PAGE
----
A frozen planet in a nearby solar system may have been warm and habitable for hundreds of millions of years, scientists believe.
Astronomers made the discovery after studying the orbits of seven planets circling Trappist-1, a cool dwarf star 40 light years away in the constellation Aquarius.
The outermost planet, Trappist-1h, is currently an ice ball with an average surface temperature of minus 100C - but this may not always have been the case, the research suggests.
The scientists found that the star’s planets were gravitationally linked in a complex dance known as “orbital resonance”, which was probably forged early in the life of the system.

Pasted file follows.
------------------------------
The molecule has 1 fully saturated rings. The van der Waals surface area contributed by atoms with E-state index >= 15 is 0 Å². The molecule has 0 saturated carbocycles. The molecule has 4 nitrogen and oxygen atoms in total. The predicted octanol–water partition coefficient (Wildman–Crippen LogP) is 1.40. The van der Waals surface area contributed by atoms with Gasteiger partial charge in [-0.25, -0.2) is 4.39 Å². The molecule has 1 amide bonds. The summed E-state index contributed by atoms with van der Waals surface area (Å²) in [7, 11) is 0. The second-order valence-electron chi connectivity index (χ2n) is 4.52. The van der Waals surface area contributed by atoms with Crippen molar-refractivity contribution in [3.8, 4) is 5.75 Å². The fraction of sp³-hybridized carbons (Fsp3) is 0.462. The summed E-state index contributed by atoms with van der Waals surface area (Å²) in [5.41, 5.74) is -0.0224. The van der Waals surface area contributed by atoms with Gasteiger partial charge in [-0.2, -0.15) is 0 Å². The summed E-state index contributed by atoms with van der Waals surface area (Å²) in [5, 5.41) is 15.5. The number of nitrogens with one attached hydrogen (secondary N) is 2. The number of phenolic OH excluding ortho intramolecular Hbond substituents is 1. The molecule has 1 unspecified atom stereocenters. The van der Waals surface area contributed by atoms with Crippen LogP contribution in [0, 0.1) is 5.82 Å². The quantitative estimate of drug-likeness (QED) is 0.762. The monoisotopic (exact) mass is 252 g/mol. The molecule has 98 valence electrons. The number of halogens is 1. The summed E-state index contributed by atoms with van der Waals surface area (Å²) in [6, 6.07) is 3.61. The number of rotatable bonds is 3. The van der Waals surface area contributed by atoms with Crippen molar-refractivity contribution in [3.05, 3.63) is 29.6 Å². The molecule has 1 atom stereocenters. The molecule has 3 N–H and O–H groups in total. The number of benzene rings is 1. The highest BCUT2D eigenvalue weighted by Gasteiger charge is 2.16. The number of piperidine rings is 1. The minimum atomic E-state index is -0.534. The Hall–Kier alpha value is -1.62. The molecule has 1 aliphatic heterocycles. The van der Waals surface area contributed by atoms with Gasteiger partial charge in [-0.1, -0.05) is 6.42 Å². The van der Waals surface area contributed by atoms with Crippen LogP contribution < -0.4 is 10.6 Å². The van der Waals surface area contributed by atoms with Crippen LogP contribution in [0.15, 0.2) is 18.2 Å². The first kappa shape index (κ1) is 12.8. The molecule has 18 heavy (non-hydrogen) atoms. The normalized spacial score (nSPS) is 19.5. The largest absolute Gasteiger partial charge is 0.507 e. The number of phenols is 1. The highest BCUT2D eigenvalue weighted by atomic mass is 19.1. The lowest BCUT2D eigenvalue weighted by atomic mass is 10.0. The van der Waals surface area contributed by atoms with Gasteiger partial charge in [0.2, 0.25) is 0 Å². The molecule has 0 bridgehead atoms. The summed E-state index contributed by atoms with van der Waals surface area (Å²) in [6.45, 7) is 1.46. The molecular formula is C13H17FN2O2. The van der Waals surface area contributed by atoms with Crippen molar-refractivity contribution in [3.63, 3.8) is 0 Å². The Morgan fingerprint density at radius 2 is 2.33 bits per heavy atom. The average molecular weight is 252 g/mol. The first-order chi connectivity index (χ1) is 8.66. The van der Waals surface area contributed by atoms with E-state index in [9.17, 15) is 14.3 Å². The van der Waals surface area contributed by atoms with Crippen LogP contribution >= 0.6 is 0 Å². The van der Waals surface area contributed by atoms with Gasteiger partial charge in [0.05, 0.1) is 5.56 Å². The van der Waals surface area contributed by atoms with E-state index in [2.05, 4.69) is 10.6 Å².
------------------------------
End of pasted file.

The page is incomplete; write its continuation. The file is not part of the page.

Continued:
Tracing back the history of Trappist-1h, they showed that the planet was likely to have spent several hundred million years in a much warmer state when its host star was younger and brighter.
Lead researcher Rodrigo Luger, a doctoral student at the University of Washington in the US, said: “We could therefore be looking at a planet that was once habitable and has since frozen over, which is amazing to contemplate and great for follow-up studies.”
The study, published in the journal Nature Astronomy, is based on data gathered by Nasa’s Kepler Space Telescope.
Three more of Trappist-1’s planets appear to lie within the star’s habitable zone, the orbital band within which temperatures are mild enough to permit liquid surface water and possibly life.